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    This Common Habit Can Lead to Diabetes, Studies Warn | Eat This Not That – Eat This, Not That

    Ask people ‘What was the big health story of the last year?’, and nearly everyone will say COVID-19, understandably. But throughout the pandemic that has dominated our headlines and lives, another one has been raging. Last year, diabetes killed three times as many people as COVID-19. Type 2 diabetes generally develops in adulthood, as a result of simple choices you make every day. So what can you do to reduce your risk? Plenty, starting by avoiding this common habit that can lead to diabetes. Read on to find out more—and to ensure your health and the health of others, don’t miss these Sure Signs You May Have Already Had COVID.

    doctor with glucometer and insulin pen device talking to male patient at medical office in hospitaldoctor with glucometer and insulin pen device talking to male patient at medical office in hospital
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    Diabetes is the body’s inability to process sugar (a.k.a. glucose). When a non-diabetic person consumes sugar, their pancreas releases an enzyme called insulin to convert it to energy. A diabetic person’s pancreas either doesn’t make insulin, or the body becomes resistant to it. Sugar then builds up in the blood, potentially damaging the arteries and leading to heart disease, stroke, eye problems, and even amputation.

    Type 2 diabetes, however, is exploding in the United States. Experts predict that one in 10 people will have diabetes by the year 2045. And it’s directly connected to diet and lifestyle choices. 

    RELATED: Over 60? Reverse Aging With These Health Habits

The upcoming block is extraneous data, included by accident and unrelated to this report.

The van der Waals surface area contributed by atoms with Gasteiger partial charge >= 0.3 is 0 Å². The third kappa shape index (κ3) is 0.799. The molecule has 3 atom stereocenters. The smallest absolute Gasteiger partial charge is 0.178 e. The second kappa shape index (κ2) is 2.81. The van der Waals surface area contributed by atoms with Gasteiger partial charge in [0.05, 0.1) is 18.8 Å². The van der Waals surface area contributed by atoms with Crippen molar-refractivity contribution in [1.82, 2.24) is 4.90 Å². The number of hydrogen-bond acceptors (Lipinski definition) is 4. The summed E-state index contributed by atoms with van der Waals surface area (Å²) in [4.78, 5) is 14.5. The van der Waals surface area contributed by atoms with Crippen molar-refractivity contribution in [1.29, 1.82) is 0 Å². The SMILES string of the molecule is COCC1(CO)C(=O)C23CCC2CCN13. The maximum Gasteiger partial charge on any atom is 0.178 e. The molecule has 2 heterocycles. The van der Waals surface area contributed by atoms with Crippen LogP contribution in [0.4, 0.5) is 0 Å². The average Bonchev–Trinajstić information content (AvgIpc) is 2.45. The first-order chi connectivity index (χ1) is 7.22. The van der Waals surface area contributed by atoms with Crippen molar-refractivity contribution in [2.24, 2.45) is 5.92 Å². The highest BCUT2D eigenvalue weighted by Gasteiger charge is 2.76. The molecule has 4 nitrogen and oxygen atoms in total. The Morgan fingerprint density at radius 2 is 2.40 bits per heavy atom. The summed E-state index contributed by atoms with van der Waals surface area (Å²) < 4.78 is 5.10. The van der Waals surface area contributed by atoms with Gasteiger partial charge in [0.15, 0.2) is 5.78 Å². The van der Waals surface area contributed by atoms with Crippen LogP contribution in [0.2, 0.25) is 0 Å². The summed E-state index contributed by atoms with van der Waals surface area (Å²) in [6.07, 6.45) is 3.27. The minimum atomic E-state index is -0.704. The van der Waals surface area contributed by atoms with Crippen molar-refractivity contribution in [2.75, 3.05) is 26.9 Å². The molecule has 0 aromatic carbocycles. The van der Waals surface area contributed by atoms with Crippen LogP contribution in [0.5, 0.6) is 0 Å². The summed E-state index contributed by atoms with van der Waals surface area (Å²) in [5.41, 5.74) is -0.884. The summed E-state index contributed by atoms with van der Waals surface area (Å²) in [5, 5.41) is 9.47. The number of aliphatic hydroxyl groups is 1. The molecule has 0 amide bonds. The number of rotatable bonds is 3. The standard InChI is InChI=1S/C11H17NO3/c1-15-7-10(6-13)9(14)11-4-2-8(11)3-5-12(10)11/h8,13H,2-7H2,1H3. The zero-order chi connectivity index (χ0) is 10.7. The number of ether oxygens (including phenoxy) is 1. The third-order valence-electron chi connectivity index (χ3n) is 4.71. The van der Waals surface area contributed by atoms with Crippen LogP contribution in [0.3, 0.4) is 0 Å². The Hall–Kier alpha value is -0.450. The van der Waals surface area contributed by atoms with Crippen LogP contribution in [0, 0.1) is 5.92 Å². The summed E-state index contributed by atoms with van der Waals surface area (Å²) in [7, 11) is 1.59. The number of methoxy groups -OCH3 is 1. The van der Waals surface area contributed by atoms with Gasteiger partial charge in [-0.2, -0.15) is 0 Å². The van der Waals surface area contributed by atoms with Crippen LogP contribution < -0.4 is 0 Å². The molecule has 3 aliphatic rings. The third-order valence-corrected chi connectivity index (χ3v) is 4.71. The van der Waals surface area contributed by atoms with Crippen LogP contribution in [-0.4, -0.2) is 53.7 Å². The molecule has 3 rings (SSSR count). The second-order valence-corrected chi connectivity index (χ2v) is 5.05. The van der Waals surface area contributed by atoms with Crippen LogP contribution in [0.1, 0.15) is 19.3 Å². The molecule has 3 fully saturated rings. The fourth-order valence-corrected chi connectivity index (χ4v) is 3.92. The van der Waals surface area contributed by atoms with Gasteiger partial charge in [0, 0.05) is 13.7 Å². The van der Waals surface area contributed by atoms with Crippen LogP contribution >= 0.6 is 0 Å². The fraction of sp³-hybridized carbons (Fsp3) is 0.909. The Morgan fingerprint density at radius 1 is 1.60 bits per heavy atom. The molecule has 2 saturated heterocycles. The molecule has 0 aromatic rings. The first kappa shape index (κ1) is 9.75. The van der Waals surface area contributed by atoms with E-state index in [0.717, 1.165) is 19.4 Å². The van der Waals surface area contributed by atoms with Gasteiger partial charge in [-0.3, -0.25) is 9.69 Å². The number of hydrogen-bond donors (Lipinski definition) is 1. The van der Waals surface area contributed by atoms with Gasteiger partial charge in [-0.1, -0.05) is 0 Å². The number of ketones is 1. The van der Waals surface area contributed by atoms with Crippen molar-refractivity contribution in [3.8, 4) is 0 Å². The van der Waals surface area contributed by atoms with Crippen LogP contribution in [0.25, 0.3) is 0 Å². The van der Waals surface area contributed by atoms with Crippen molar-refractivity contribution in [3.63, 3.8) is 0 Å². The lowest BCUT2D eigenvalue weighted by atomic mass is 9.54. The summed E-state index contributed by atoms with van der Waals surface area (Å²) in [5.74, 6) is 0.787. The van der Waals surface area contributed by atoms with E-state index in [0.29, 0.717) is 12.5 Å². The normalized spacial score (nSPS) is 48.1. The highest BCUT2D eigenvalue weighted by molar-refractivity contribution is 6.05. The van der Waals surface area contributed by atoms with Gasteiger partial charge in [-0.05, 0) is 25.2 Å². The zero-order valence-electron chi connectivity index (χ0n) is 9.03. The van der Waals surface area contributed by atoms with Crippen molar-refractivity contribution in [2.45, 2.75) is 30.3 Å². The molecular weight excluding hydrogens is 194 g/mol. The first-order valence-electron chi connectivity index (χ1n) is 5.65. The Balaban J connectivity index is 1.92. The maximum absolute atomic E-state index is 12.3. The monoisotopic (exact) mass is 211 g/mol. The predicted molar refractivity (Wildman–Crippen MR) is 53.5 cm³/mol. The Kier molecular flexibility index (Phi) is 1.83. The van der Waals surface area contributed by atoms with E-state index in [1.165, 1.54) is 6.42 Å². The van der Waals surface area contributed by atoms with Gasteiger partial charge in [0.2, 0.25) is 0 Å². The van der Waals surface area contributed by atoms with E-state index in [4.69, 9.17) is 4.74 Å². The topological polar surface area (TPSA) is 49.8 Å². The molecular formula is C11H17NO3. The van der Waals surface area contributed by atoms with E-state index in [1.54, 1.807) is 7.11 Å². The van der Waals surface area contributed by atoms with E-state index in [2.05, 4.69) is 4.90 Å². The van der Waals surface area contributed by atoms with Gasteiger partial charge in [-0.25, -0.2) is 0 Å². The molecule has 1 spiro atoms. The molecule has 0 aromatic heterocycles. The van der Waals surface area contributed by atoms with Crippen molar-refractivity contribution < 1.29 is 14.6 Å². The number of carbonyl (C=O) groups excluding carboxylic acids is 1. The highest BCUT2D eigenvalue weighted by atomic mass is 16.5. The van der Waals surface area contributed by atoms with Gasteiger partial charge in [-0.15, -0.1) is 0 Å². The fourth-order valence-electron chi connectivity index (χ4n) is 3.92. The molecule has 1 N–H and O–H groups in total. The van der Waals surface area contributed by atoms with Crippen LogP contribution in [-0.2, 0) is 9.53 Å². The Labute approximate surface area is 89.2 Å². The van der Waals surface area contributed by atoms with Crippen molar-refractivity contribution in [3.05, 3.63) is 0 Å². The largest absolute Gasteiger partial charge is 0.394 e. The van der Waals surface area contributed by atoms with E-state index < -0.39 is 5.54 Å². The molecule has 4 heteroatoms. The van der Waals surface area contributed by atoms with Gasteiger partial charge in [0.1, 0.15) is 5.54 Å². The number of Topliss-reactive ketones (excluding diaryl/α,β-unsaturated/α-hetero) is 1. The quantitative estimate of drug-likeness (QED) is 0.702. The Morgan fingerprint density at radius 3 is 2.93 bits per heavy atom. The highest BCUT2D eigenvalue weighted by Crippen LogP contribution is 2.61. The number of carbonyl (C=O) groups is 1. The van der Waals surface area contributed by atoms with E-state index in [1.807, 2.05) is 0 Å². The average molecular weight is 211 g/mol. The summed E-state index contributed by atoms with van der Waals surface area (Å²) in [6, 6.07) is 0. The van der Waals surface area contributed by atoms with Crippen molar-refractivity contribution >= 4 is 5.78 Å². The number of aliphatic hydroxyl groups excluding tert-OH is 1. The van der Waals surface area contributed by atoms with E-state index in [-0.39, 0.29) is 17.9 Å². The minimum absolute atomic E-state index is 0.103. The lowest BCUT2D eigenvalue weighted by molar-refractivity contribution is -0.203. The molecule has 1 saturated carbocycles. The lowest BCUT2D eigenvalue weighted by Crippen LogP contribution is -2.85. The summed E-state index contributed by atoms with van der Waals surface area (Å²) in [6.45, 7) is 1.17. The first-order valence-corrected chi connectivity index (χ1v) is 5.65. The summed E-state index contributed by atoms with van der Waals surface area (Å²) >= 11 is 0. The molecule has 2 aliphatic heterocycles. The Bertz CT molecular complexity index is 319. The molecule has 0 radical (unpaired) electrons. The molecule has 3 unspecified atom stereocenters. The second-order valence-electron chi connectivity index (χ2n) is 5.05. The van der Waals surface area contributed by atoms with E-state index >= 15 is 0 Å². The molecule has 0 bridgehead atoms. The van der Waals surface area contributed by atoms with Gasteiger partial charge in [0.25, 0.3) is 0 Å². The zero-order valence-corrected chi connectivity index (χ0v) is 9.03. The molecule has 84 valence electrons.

woman drinking sodawoman drinking soda
    Shutterstock / Aquarius Studio

    There are many risk factors for type 2 diabetes. One of the biggest is a diet high in added sugar. When the body is swamped with sugar (and many processed foods contain simple carbs that break down into sugar), it can become resistant to insulin.

    “Diabetes is when your body cannot provide enough insulin to allow glucose (sugar) into the hungry cells of your body,” explains Thomas Horowitz, DO, a family medicine specialist at CHA Hollywood Presbyterian Medical Center in Los Angeles. “The best way to avoid it is to be on a diet that does not task your insulin supply.” 

    That means avoiding sugar-sweetened drinks like soda, processed foods and refined grains like white breads, cookies, chips and baked goods. Choose foods that are low in added sugar and contain complex carbohydrates that break down slowly, like whole grains and vegetables instead of refined grains or sweets. 

    RELATED: This is a “Significant” Factor in Getting Dementia, Study Shows

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    It’s especially important to limit or avoid beverages with added sugar, like sugar-sweetened sodas. One can of sugar-sweetened Coke contains 39 grams of added sugar—more than a person should consume from all sources in an entire day, experts say.

    RELATED:  I’m a Virus Expert and Warn it’s Dangerous Entering Here

    Side view of active young female in sportswear doing exercises lunges with dumbbells and watching video on laptop during fitness workout at home

    Side view of active young female in sportswear doing exercises lunges with dumbbells and watching video on laptop during fitness workout at home

    To reduce your diabetes risk or manage your diabetes, getting more physical activity is key. “Together with diet and behavior modification, exercise is an essential component of all diabetes and obesity prevention and lifestyle intervention programs,” said researchers in a 2017 study published in the Cleveland Clinic Journal of Medicine. Exercise improves insulin sensitivity and builds lean muscle, which can speed your metabolism, helping you reach and maintain a healthy weight. And to get through this pandemic at your healthiest, don’t miss these 35 Places You’re Most Likely to Catch COVID.

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